Equestrian Show - Garden State Horse Show
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longbob
Registered: Dec 25, 2011
Total Posts: 86
Country: United States

Still trying to get the hang of Equestrian photography. Today I went with my girlfriend to the Garden State Preview Show in Sussex County, NJ and brought along my 7D. She brought her horse to show and did great placing 3rd.

When we arrived the sky was filled with plenty of sun but as the day went on the clouds rolled in and were going in and out the rest of the day which made things a bit more difficult.

Here are a few, let me know what you think!

Enjoy,
Bob



longbob
Registered: Dec 25, 2011
Total Posts: 86
Country: United States

Few more



Russ Isabella
Registered: Jan 30, 2005
Total Posts: 9959
Country: United States

Bob: It's almost impossible for me to look past the horrible backgrounds in these images. I don't know if there is anything you could have done about your positioning (move left, move right, get high, dig a hole and shoot from below ground level) to reduce the trailers/sheds/porta potties/trucks, but that's what it would take to improve upon these photos. At the very least, I'd go vertical with #2, going as tight as you can while still leaving breathing room on the left of the image.



longbob
Registered: Dec 25, 2011
Total Posts: 86
Country: United States

Russ Isabella wrote:
Bob: It's almost impossible for me to look past the horrible backgrounds in these images. I don't know if there is anything you could have done about your positioning (move left, move right, get high, dig a hole and shoot from below ground level) to reduce the trailers/sheds/porta potties/trucks, but that's what it would take to improve upon these photos. At the very least, I'd go vertical with #2, going as tight as you can while still leaving breathing room on the left of the image.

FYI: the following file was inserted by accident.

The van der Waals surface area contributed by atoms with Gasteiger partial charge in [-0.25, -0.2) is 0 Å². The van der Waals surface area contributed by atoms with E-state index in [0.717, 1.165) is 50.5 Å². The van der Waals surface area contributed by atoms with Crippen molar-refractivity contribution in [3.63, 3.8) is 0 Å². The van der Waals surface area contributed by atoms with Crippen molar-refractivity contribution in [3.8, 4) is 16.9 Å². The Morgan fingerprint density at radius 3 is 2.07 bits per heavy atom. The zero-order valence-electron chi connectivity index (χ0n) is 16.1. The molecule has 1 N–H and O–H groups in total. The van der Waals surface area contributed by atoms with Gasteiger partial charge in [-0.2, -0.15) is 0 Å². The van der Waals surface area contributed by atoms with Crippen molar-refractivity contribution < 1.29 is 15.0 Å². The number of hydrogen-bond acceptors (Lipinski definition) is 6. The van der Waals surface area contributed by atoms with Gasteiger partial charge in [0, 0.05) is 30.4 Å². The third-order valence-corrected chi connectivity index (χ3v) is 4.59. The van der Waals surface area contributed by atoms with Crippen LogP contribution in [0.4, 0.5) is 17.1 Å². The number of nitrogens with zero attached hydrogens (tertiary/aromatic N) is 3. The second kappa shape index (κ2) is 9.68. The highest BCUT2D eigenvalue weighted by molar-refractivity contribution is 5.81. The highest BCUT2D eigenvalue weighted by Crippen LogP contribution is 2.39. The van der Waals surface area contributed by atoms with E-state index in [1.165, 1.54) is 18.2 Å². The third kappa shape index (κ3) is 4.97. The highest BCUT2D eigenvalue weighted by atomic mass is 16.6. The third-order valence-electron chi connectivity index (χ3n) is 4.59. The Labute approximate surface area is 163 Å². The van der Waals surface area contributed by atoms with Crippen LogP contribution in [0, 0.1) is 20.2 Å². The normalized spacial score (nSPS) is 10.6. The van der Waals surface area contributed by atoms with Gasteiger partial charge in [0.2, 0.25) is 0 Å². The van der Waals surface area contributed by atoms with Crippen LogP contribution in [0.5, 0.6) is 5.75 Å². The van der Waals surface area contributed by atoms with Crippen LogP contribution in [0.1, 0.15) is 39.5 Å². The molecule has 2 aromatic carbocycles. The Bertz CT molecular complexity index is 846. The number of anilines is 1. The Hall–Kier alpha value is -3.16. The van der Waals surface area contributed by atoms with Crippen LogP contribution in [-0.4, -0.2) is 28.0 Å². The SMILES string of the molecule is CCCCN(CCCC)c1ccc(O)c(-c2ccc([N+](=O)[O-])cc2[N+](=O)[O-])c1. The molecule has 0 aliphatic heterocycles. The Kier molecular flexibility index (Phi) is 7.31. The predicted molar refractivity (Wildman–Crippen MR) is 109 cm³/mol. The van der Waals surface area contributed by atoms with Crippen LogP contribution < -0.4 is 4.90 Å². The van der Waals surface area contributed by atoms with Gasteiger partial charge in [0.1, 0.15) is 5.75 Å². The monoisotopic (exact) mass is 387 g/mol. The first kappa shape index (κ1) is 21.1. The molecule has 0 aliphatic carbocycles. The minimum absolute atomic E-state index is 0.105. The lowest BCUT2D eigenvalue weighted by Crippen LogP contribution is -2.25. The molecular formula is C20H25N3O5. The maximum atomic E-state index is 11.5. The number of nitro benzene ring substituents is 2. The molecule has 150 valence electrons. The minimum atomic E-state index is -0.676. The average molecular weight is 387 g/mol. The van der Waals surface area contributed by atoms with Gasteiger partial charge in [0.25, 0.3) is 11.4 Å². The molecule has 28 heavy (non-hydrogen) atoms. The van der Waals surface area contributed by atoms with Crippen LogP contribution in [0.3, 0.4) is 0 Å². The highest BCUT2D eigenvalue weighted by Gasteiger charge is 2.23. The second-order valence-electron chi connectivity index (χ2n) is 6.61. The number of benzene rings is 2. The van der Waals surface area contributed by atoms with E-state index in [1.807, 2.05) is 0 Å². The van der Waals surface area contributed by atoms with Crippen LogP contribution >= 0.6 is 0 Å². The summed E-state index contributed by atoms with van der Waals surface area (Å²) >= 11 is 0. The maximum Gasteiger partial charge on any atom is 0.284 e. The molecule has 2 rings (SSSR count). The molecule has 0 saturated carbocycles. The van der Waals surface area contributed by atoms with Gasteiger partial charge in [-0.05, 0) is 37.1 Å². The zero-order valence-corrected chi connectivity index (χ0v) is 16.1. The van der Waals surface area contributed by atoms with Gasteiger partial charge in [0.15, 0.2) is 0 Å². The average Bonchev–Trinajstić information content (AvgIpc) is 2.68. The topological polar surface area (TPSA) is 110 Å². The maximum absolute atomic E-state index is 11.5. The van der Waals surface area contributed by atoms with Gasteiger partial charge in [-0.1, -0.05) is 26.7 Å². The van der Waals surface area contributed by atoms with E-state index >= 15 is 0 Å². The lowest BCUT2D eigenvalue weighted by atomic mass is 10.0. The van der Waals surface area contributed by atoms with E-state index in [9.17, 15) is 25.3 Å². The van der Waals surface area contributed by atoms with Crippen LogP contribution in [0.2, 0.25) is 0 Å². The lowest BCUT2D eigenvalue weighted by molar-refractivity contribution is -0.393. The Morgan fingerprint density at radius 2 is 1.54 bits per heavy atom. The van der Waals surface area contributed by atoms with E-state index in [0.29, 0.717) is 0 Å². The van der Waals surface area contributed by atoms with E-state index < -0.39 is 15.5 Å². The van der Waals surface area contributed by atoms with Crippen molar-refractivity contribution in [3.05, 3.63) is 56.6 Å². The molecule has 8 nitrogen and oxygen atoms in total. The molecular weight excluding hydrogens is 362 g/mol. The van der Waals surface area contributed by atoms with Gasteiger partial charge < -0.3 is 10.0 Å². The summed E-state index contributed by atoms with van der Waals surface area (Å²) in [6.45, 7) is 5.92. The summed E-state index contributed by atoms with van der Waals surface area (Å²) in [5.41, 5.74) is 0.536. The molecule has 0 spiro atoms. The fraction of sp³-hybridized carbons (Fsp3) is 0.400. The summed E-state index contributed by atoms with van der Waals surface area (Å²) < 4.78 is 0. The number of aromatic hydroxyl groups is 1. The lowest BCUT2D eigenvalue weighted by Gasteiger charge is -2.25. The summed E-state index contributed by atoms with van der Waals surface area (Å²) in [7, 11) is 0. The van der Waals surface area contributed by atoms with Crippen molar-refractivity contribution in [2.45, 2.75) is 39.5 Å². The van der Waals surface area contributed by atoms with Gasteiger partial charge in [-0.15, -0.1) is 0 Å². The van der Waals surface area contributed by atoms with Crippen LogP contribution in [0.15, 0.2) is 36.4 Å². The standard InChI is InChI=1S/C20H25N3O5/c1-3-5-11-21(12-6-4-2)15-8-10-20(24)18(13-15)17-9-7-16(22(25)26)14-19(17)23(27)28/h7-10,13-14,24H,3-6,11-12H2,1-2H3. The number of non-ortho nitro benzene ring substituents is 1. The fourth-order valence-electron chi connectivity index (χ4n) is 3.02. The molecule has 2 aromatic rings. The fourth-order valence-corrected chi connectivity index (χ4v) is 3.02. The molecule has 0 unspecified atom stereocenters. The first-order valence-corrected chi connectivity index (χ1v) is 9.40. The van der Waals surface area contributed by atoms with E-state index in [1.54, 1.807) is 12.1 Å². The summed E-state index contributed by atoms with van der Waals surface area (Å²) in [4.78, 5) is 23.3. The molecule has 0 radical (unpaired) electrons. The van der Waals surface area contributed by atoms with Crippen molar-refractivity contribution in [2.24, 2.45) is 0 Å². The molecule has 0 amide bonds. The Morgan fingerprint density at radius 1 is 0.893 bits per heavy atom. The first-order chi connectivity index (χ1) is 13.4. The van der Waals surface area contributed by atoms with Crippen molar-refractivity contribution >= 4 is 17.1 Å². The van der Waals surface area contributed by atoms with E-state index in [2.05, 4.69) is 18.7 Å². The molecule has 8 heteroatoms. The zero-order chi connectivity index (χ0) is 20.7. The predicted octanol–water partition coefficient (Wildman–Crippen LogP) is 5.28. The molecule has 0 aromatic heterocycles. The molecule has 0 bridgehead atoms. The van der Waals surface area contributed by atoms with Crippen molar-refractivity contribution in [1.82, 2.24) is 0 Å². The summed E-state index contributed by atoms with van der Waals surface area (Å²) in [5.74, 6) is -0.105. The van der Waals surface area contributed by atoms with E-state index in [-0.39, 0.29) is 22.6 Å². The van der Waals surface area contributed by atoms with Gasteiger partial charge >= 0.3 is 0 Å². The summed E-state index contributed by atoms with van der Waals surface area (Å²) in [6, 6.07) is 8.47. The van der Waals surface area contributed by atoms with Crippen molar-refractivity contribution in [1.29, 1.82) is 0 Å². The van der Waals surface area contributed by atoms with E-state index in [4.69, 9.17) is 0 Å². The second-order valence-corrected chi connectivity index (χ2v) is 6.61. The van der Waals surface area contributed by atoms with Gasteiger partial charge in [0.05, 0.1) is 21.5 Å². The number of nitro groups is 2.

Thanks for the feedback! I agree the backgrounds are really unattractive! This was a Preview show for the main show that starts Monday. Most of the vehicles will be moved by then and fake trees set up around the outside of the course. They also had one 1 set of stands set up so far (normally the make it like an arena). So when I go back next Saturday I will be shooting from a much different environment.

I still need to take what you said into play when finding a place to shoot and take into account the background.

Thanks again.

Bob



sandman22
Registered: Dec 26, 2011
Total Posts: 552
Country: United States

couldn't agree more on the background, sounds like the real thing should be a little easier on you! We going to see some playoff bball here shortly russ??



markedman
Registered: May 02, 2005
Total Posts: 165
Country: United States

Backround is very important. You might be able improve it a little if you shorten focal length or in post. Riders have little interest in "ground" shots. Unless they are going all out with feet off the ground.
Best position is to be on the "inside" of a jump so the rider is looking in your direction towards the next one.
Also double rails are best because you get more "hang" time.
When shooting candids. ALWAYS get the ears up. That is the shot they buy.
Overall a good effort.



P Alesse
Registered: Dec 25, 2004
Total Posts: 11401
Country: United States

Yup.



longbob
Registered: Dec 25, 2011
Total Posts: 86
Country: United States

markedman wrote: